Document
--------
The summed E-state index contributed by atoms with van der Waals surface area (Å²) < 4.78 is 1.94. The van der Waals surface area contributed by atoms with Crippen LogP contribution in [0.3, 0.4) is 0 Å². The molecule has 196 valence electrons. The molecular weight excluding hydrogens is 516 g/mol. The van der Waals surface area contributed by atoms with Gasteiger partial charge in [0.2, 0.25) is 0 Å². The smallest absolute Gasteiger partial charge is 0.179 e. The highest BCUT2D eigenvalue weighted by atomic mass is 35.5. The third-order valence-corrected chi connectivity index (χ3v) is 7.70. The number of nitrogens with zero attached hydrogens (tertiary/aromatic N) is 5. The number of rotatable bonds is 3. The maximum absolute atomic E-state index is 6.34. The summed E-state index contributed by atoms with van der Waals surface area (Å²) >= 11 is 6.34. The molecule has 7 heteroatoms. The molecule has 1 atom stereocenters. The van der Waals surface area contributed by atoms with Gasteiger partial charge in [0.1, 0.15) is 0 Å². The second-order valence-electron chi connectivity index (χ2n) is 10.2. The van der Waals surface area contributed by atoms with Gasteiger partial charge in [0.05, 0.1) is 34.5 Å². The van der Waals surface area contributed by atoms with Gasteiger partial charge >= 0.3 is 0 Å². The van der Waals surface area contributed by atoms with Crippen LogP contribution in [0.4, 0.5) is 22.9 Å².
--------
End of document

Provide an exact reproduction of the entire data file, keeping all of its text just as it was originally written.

The summed E-state index contributed by atoms with van der Waals surface area (Å²) < 4.78 is 1.94. The van der Waals surface area contributed by atoms with Crippen LogP contribution in [0.3, 0.4) is 0 Å². The molecule has 196 valence electrons. The molecular weight excluding hydrogens is 516 g/mol. The van der Waals surface area contributed by atoms with Gasteiger partial charge in [0.2, 0.25) is 0 Å². The smallest absolute Gasteiger partial charge is 0.179 e. The highest BCUT2D eigenvalue weighted by atomic mass is 35.5. The third-order valence-corrected chi connectivity index (χ3v) is 7.70. The number of nitrogens with zero attached hydrogens (tertiary/aromatic N) is 5. The number of rotatable bonds is 3. The maximum absolute atomic E-state index is 6.34. The summed E-state index contributed by atoms with van der Waals surface area (Å²) >= 11 is 6.34. The molecule has 7 heteroatoms. The molecule has 1 atom stereocenters. The van der Waals surface area contributed by atoms with Gasteiger partial charge in [0.1, 0.15) is 0 Å². The second-order valence-electron chi connectivity index (χ2n) is 10.2. The van der Waals surface area contributed by atoms with Gasteiger partial charge in [0.05, 0.1) is 34.5 Å². The van der Waals surface area contributed by atoms with Gasteiger partial charge >= 0.3 is 0 Å². The van der Waals surface area contributed by atoms with Crippen LogP contribution in [0.4, 0.5) is 22.9 Å².